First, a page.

This week, the Department of Education released new videos featuring the personal testimonies of teachers, principals, parents and students explaining what it’s like to turn around low-performing schools. Called “Voices of Reform,” the videos look at schools in three cities that each underwent a different turnaround approach.
A variety of individuals talk about what happened as their schools went from struggling to high-achieving. The challenges and hard work as well as the joy that are part of many turnaround schools’ experience are reflected in the interview subjects’ own words, such as these from a first grade teacher at Mobile’s George C. Hall Elementary School: “The students have a sense of pride about themselves now. They have pride about not only the school but the community from which they come.”
“Because we know that about 12% of America’s schools produce 50% of America’s dropouts, we’re going to focus on helping states and school districts turn around their 5,000 lowest-performing schools in the next five years,” President Obama said this week.
Turning around the nation’s 5,000 lowest-performing schools, Secretary Duncan has said, is “part of our overall strategy for dramatically reducing the drop-out rate, improving high school graduation rates and increasing the number of students who graduate prepared for success in college and the workplace.”
The Obama administration is making an historic commitment to support state and local education leaders in turning around the nation’s lowest-achieving schools.
The U.S. Department of Education is providing $4 billion for this effort. To qualify for this funding under the Title I School Improvement Grant program, states must identify their lowest-performing schools in economically challenged communities and transform those schools using one of the four following intervention models:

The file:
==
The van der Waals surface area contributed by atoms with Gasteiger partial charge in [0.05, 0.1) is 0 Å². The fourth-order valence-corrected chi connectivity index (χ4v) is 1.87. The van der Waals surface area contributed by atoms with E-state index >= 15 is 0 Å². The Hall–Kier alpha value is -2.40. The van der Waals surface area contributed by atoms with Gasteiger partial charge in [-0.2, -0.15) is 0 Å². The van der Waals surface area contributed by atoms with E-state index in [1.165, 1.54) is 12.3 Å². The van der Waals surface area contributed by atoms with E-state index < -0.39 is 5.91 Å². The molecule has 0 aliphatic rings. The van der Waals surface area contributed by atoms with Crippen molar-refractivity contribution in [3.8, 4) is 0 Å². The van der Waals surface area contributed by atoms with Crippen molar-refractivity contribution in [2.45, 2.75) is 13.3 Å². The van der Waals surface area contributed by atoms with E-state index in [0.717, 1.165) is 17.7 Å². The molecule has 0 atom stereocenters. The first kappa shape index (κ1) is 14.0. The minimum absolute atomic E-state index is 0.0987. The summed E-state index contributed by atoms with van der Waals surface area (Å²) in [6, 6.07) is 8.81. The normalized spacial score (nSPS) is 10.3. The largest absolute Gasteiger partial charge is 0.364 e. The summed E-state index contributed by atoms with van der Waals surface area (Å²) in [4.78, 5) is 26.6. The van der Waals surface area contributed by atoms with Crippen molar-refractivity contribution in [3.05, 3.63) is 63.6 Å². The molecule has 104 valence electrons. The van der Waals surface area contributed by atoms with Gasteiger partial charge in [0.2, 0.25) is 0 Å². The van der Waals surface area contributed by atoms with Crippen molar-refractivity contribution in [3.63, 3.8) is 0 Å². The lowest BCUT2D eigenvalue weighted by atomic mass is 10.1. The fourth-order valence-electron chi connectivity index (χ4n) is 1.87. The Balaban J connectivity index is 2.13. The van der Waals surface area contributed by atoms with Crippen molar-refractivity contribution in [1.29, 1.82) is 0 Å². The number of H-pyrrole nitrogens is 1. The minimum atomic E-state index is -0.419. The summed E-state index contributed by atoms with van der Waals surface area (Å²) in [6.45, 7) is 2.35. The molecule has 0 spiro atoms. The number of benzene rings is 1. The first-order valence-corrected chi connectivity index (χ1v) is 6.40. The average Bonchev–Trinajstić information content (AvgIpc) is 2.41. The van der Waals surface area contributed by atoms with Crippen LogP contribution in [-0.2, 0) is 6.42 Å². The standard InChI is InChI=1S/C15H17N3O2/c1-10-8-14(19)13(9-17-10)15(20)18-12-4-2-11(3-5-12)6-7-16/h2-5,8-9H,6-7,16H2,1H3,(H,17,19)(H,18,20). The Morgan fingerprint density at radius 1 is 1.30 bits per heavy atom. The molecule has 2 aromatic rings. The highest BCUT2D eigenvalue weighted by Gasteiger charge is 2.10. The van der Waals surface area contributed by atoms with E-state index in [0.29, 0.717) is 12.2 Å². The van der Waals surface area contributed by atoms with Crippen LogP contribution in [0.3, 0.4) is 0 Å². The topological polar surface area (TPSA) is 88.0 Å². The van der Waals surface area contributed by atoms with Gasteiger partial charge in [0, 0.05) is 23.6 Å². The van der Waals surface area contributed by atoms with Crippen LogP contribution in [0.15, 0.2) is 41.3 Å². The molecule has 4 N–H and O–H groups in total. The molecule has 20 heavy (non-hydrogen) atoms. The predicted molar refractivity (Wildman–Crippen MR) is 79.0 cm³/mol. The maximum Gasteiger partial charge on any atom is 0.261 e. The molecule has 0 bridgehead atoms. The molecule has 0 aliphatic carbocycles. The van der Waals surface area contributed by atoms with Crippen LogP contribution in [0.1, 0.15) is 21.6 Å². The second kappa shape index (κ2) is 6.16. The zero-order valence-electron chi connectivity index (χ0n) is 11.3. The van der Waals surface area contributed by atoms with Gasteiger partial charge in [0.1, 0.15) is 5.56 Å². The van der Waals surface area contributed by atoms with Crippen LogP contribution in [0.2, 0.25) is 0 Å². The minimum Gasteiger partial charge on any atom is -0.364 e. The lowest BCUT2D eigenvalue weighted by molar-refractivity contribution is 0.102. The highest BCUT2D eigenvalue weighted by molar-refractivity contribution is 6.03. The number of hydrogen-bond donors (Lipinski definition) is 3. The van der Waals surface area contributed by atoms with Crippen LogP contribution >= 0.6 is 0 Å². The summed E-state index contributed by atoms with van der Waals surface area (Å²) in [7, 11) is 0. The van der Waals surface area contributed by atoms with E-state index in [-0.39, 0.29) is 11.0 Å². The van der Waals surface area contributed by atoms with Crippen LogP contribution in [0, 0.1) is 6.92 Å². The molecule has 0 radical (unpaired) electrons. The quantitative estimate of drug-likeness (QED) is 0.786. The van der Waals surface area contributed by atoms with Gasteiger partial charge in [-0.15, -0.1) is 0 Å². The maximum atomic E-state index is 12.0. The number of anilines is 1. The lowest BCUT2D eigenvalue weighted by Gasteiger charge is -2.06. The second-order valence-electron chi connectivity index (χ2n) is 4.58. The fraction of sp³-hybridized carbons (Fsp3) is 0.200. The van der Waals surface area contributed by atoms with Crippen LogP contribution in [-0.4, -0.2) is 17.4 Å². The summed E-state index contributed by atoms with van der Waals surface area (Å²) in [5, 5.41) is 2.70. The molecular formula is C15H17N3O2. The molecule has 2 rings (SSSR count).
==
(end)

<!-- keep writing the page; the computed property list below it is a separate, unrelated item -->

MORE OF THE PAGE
Turnaround model: Replace the principal and rehire no more than 50% of the staff, and grant the principal sufficient operational flexibility (including in staffing, calendars/time and budgeting) to fully implement a comprehensive approach to substantially improve student outcomes.
Restart model: Convert a school or close and reopen it under a charter school operator, a charter management organization, or an education management organization that has been selected through a rigorous review process.
School closure: Close a school and enroll the students who attended that school in other schools in the district that are higher achieving.
Transformation model: Implement each of the following strategies: (1) replace the principal and take steps to increase teacher and school leader effectiveness; (2) institute comprehensive instructional reforms; (3) increase learning time and create community-oriented schools; and (4) provide operational flexibility and sustained support.
As Secretary Duncan has said repeatedly, this is difficult work—he took it on as CEO of Chicago’s public schools. No matter which model is used, turning around a chronically low-performing school requires hard work from our best teachers and school leaders.
State and local leaders around the country have taken on the challenge, with encouraging results.
Learn about the Title I School Improvement Grant Program and how the communities of Mobile, Alabama; Philadelphia, Pennsylvania; and Chattanooga, Tennessee were successful in implementing turnaround, restart and transformation models to revitalize and transform their lowest performing schools.
In Chicago, Harvard School of Excellence, operated by the Academy for Urban School Leadership (AUSL), is an example of the turnaround model. Before 2007, it ranked among the 10 worst elementary schools in all of Illinois. Now, three years later, it has key components of the turnaround model: a new principal; highly trained and effective teachers; a curriculum based on high expectations and frequent assessments; and a culture of intellectual curiosity and personal respect.
In just two years, the number of Harvard students meeting or exceeding state testing standards has increased 25%. And AUSL is applying its turnaround model to more struggling schools in Chicago.
Johnson Public School in Chicago is another turnaround story. In 2008, only 40% of Johnson’s students met state standards in reading, math and science. There were gangs in the school and violence in the halls. Expectations were low. Many students were not succeeding.